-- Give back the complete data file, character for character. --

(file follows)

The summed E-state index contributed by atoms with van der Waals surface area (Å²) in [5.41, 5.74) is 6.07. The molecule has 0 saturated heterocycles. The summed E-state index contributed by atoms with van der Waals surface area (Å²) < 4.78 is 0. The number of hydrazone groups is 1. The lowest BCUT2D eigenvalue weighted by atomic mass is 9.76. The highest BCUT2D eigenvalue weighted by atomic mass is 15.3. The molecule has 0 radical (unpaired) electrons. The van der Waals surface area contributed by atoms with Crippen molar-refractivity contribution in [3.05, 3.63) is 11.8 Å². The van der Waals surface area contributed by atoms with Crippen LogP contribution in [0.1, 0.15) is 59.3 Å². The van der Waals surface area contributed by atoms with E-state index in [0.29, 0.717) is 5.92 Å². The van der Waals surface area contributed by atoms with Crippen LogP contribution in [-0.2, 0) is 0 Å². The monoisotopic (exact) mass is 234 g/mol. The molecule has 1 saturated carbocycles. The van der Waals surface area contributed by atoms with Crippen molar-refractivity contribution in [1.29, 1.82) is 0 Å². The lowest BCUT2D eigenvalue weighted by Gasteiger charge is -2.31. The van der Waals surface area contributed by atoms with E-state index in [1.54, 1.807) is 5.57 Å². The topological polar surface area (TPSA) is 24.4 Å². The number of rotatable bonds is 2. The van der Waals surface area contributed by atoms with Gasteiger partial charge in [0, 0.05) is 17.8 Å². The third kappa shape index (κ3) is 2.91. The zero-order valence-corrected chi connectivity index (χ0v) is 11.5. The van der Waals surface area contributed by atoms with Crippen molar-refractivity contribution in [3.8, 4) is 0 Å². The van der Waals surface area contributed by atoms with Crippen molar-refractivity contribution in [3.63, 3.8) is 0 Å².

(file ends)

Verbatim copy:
The summed E-state index contributed by atoms with van der Waals surface area (Å²) in [5.41, 5.74) is 6.07. The molecule has 0 saturated heterocycles. The summed E-state index contributed by atoms with van der Waals surface area (Å²) < 4.78 is 0. The number of hydrazone groups is 1. The lowest BCUT2D eigenvalue weighted by atomic mass is 9.76. The highest BCUT2D eigenvalue weighted by atomic mass is 15.3. The molecule has 0 radical (unpaired) electrons. The van der Waals surface area contributed by atoms with Crippen molar-refractivity contribution in [3.05, 3.63) is 11.8 Å². The van der Waals surface area contributed by atoms with Crippen LogP contribution in [0.1, 0.15) is 59.3 Å². The van der Waals surface area contributed by atoms with E-state index in [0.29, 0.717) is 5.92 Å². The van der Waals surface area contributed by atoms with Crippen LogP contribution in [-0.2, 0) is 0 Å². The monoisotopic (exact) mass is 234 g/mol. The molecule has 1 saturated carbocycles. The van der Waals surface area contributed by atoms with Crippen molar-refractivity contribution in [1.29, 1.82) is 0 Å². The lowest BCUT2D eigenvalue weighted by Gasteiger charge is -2.31. The van der Waals surface area contributed by atoms with E-state index in [1.54, 1.807) is 5.57 Å². The topological polar surface area (TPSA) is 24.4 Å². The number of rotatable bonds is 2. The van der Waals surface area contributed by atoms with Gasteiger partial charge in [0, 0.05) is 17.8 Å². The third kappa shape index (κ3) is 2.91. The zero-order valence-corrected chi connectivity index (χ0v) is 11.5. The van der Waals surface area contributed by atoms with Crippen molar-refractivity contribution in [3.8, 4) is 0 Å². The van der Waals surface area contributed by atoms with Crippen molar-refractivity contribution in [3.63, 3.8) is 0 Å².